[1949. In Collier’s Encyclopedia. New York: P.F. Collier and Son.]
ALEXANDRIAN SCHOOL, the general designation of tendencies in literature, philosophy, and art that arose in Alexandria, Egypt, especially in the fist few centuries of the Christian Era. Here many people, guaranteed religious freedom and anxious to avail themselves of the great advantages of study at the museum and library, settled and came into contact with the deteriorating Platonic and Stoic schools. Monotheism was highly acceptable in this intellectual climate, and Judaism flourished. It was in Alexandria that Philo Judaeus (c. 20B.C.-C. A.D. 54) attempted to combine Greek philosophy with Hebrew theology, and it was here, too, that Gnosticism arose. Neoplatonism, the final synthesis of all Greek philosophy, was developed here by Ammonius Saccas and his great pupil, Plotinus (c. 205-270), who later resided in Rome, and Alexandria was also the seat of a flourishing Christian school, of which Origen (c. 185-c. 254) was a leader. A later group of theologians in the fourth and fifth centuries, headed by Saint Cyril (376-444), is also well known as an Alexandrian school, though one which, in its persecution of all that disagreed with its precepts, differed widely from its predecessors.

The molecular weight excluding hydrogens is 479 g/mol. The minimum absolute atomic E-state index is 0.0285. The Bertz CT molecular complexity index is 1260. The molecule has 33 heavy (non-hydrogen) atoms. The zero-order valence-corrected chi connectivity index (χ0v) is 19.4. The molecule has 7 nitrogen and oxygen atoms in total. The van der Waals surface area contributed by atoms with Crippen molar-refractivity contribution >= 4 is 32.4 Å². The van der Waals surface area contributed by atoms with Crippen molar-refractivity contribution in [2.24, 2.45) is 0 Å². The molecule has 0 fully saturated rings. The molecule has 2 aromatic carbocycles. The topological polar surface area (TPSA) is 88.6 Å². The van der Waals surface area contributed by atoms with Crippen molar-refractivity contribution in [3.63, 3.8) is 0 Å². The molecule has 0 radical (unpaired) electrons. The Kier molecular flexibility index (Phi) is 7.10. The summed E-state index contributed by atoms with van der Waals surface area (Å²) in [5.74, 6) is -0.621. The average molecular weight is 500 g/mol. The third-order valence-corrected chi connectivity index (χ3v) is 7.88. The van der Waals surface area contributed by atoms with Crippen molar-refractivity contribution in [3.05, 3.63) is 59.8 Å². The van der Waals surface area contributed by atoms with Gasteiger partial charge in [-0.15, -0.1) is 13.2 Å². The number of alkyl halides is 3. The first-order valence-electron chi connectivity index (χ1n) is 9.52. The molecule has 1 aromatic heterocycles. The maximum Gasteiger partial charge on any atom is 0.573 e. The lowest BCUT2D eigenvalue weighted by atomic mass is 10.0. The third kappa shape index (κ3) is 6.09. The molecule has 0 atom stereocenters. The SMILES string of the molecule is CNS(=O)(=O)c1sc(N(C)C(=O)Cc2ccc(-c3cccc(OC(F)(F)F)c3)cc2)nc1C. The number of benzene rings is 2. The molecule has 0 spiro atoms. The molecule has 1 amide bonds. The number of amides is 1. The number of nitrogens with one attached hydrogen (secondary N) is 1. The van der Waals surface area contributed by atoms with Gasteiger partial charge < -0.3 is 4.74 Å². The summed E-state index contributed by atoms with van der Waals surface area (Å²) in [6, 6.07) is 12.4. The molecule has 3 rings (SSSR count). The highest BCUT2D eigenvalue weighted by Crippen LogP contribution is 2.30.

The Alexandrian schools of literature produced a great body of work in epic, didactic, elegiac, satiric, mimetic, and lyric forms, as well as in historical prose; among the most important writers were Apollonius Rhodius (Argonautica), Theocritus (Eidullia), Bion, Moschus, and Polybius. The work of the Alexandrian critics in grammar and philology was of high quality. Aristarchus and Zenodotus did important work on the Homeric writings; Dionysius Thrax was the first Greek grammarian. Also in Alexandria Claudius Ptolemaeus studies astronomy, Erasistratus anatomy, and Archimedes and Eucleides mathematics. G.H.CL.